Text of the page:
Said Fauci: "The advance here is that now when you vaccinate someone, you can have literally within a week these very important antibody-secreting cells that can serve as the source for developing monoclonal antibodies. [ASCs] come earlier, they are in abundance, and have high-affinity antibodies. So that's a pretty important advance in cases where you need monoclonal antibodies for a pathogenic antigen."

In the event of an emerging flu pandemic, for instance, this approach could lead to faster production of human monoclonals to both diagnose and protect against the disease, he said.

More information

To learn more about therapeutic monoclonal antibodies, visit the American Cancer Society.



SOURCES: Patrick Wilson, Ph.D., assistant member, Oklahoma Medical Research Foundation, Oklahoma City; Anthony Fauci, M.D., director, U.S. National Institute of Allergy and Infectious Diseases; April 30, 2008, Nature, online


'/>"/>
Copyright©2008 ScoutNews,LLC.
All rights reserved

Related medicine news :

1. Stanford researchers find culprit in aging muscles that heal poorly
2. UCLA researchers identify markers that may predict diabetes in still-healthy people
3. Mayo Clinic researchers discover new diagnostic test for detecting infection in prosthetic joints
4. Bipolar disorder relapses halved by Melbourne researchers
5. Cell that triggers symptoms in allergy attacks can also limit damage, Stanford researchers find
6. High and mighty: first common height gene identified by researchers behind obesity gene finding
7. Researchers estimate about 9 percent of US children age 8 to 15 meet criteria for having ADHD
8. Majority of 2.4 Million U.S. Children With ADHD Not Diagnosed or Consistently Treated, According to New Gold Standard Study by Cincinnati Childrens Researchers
9. Researchers develop long-lasting growth hormone
10. Jefferson immunology researchers halt lethal rabies infection in brain
11. Purdue researchers develop technology to detect cancer by scanning surface veins
Post Your Comments:
*Name:
*Comment:
*Email:
(Date:10/13/2017)... ... 13, 2017 , ... Lori R. Somekh, founder of the Law Office ... of elder law and special needs planning attorneys. “Membership in ElderCounsel helps our office ... forum to network with elder law attorneys nationwide,” said Somekh. , ElderCounsel ...
(Date:10/13/2017)... ... 2017 , ... The Visiting Nurse Association (VNA) of Somerset Hills is proud ... and unique items from across the nation, this holiday-themed event will raise funds and ... the VNA. The boutique will be open Saturday, November 4 (10:00 a.m. – ...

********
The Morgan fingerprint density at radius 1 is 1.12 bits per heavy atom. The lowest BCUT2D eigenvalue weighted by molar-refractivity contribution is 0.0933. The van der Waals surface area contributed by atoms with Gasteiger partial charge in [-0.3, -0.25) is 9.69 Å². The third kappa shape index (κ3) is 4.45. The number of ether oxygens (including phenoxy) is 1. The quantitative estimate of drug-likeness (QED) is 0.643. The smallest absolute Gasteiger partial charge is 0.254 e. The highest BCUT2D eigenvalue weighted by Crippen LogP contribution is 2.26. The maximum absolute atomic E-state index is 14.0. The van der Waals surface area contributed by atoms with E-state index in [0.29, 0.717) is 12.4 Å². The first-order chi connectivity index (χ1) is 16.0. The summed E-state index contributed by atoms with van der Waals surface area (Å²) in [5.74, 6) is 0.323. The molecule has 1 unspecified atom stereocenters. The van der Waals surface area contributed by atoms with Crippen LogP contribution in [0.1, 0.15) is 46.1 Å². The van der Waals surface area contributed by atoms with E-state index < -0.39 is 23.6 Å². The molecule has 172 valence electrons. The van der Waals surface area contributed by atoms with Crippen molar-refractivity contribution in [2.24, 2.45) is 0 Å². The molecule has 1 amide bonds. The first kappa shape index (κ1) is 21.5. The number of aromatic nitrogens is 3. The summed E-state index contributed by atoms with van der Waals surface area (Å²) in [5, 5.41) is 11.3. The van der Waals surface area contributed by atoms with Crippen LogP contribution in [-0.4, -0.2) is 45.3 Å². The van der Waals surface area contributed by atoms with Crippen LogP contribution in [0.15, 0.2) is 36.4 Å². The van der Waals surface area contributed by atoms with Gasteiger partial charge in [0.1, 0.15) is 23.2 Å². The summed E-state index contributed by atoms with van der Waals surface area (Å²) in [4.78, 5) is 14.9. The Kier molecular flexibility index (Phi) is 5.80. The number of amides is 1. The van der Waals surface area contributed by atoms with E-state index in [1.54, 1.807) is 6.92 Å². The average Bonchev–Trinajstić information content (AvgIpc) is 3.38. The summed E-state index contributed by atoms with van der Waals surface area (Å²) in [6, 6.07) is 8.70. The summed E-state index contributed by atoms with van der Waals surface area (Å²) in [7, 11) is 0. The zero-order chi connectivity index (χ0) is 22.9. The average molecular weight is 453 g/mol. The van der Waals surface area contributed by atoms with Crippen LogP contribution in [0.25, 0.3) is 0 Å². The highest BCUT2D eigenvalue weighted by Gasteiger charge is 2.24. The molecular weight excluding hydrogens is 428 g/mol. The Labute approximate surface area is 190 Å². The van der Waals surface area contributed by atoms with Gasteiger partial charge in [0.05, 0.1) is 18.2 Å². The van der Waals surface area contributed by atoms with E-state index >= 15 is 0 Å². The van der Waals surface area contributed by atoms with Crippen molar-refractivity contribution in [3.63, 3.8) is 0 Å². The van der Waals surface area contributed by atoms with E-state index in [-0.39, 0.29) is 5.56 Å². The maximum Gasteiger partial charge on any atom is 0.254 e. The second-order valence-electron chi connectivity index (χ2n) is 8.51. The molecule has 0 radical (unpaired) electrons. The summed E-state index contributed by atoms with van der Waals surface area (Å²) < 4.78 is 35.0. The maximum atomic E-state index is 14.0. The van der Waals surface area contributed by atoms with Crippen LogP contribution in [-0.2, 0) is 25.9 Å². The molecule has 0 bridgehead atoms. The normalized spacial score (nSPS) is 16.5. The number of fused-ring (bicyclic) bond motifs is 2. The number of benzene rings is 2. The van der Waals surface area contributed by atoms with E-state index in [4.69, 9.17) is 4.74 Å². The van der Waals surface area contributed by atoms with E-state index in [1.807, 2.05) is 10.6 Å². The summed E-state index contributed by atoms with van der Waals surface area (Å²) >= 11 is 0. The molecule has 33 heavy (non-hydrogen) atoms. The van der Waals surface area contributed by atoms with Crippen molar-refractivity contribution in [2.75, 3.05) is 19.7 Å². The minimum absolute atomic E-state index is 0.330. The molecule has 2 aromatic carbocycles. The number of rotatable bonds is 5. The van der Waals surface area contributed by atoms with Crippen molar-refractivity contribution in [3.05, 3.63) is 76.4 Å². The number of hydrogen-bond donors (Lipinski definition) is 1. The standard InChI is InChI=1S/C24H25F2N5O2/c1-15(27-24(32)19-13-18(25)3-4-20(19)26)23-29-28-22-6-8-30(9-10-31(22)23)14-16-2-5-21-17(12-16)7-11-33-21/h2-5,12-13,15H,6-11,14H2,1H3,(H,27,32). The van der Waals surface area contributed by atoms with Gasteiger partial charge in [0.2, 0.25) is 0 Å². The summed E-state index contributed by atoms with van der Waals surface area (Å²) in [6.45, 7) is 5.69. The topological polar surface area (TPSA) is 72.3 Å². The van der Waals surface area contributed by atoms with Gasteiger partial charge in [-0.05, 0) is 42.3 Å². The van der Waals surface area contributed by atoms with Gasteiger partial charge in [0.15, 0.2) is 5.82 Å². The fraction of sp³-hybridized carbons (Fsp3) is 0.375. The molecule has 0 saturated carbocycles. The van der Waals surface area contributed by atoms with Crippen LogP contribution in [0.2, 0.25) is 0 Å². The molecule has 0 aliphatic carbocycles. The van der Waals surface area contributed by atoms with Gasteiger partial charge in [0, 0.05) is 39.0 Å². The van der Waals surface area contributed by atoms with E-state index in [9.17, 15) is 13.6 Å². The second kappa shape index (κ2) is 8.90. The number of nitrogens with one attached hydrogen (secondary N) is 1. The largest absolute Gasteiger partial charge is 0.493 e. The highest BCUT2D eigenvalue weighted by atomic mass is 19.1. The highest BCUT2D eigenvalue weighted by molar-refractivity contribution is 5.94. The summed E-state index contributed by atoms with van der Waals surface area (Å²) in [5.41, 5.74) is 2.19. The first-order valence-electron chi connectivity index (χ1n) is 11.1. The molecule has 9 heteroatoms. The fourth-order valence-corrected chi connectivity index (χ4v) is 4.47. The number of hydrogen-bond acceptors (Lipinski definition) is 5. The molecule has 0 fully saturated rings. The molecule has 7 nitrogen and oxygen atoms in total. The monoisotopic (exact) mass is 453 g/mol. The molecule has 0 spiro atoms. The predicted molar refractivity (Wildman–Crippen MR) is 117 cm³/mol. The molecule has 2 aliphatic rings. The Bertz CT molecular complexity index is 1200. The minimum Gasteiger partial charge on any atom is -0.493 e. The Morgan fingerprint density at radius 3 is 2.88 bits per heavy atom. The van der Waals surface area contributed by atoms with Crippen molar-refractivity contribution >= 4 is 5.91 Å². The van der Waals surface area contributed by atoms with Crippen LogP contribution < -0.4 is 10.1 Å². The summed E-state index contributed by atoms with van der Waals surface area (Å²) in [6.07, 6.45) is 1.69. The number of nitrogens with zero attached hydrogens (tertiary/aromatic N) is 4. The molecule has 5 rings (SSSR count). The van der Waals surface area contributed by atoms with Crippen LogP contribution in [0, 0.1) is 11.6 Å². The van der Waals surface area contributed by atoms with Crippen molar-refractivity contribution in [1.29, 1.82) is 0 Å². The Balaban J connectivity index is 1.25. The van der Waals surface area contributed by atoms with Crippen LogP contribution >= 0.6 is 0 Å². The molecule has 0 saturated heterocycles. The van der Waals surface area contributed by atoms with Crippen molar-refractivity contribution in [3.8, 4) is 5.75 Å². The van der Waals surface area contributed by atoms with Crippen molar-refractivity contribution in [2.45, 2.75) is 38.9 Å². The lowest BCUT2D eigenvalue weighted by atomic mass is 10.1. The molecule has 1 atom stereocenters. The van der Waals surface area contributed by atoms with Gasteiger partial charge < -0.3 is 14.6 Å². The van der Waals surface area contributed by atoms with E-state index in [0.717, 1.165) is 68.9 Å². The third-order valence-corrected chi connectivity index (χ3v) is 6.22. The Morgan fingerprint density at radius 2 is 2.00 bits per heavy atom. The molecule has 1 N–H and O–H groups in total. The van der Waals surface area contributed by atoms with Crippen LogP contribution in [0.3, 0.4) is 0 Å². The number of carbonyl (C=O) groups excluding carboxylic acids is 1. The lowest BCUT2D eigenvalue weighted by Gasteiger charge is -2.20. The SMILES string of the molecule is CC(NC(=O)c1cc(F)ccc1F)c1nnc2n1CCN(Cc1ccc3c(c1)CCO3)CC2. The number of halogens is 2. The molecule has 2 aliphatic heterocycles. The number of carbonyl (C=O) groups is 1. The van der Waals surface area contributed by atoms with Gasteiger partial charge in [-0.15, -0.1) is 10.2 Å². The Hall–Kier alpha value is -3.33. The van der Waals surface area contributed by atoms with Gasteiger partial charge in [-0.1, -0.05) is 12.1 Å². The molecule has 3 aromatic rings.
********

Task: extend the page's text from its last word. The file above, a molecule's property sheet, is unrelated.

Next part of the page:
(Date:10/13/2017)... ... October 13, 2017 , ... Yisrayl Hawkins, Pastor and Overseer at The House ... most popular and least understood books in the Holy Scriptures, Revelation. The Book of ... baffled scholars for centuries. Many have tossed it off as mere rubbish, but Yisrayl ...
(Date:10/13/2017)... ... ... “The Journey: From the Mountains to the Mission Field”: the story of a ... “The Journey: From the Mountains to the Mission Field” is the creation of published ... all ages and currently teaches a class of ladies at her church, which she ...
(Date:10/12/2017)... ... October 12, 2017 , ... CitiDent ... sleep apnea using cutting-edge Oventus O2Vent technology. As many as 18 million ... by frequent cessation in breathing. Oral appliances can offer significant relief to about ...
Breaking Medicine News(10 mins):
(Date:10/10/2017)... , Oct. 10, 2017   West Pharmaceutical ... innovative solutions for injectable drug administration, today shared the ... ID Adapter for improving the intradermal administration of polio ... Skin Vaccination Summit in May 2017 by Dr. ... Polio Department, World Health Organization (WHO), and recently published ...
(Date:10/4/2017)... Oct. 4, 2017 OBP Medical ... illuminating medical devices, today announced regulatory approval from ... Agency (or Agência Nacional de Vigilância Sanitária (ANVISA)) ... cordless surgical retractor with integrated LED light source ... illumination and exposure of a tissue pocket or ...
(Date:10/2/2017)... 2017 The Rebound mobile app is poised to ... the tide of prescription drug addiction. The app empowers users ... and stepping down their dosage in a safe, controlled manner ... 2017; the first 100,000 people to sign up will enjoy ... ...
Breaking Medicine Technology: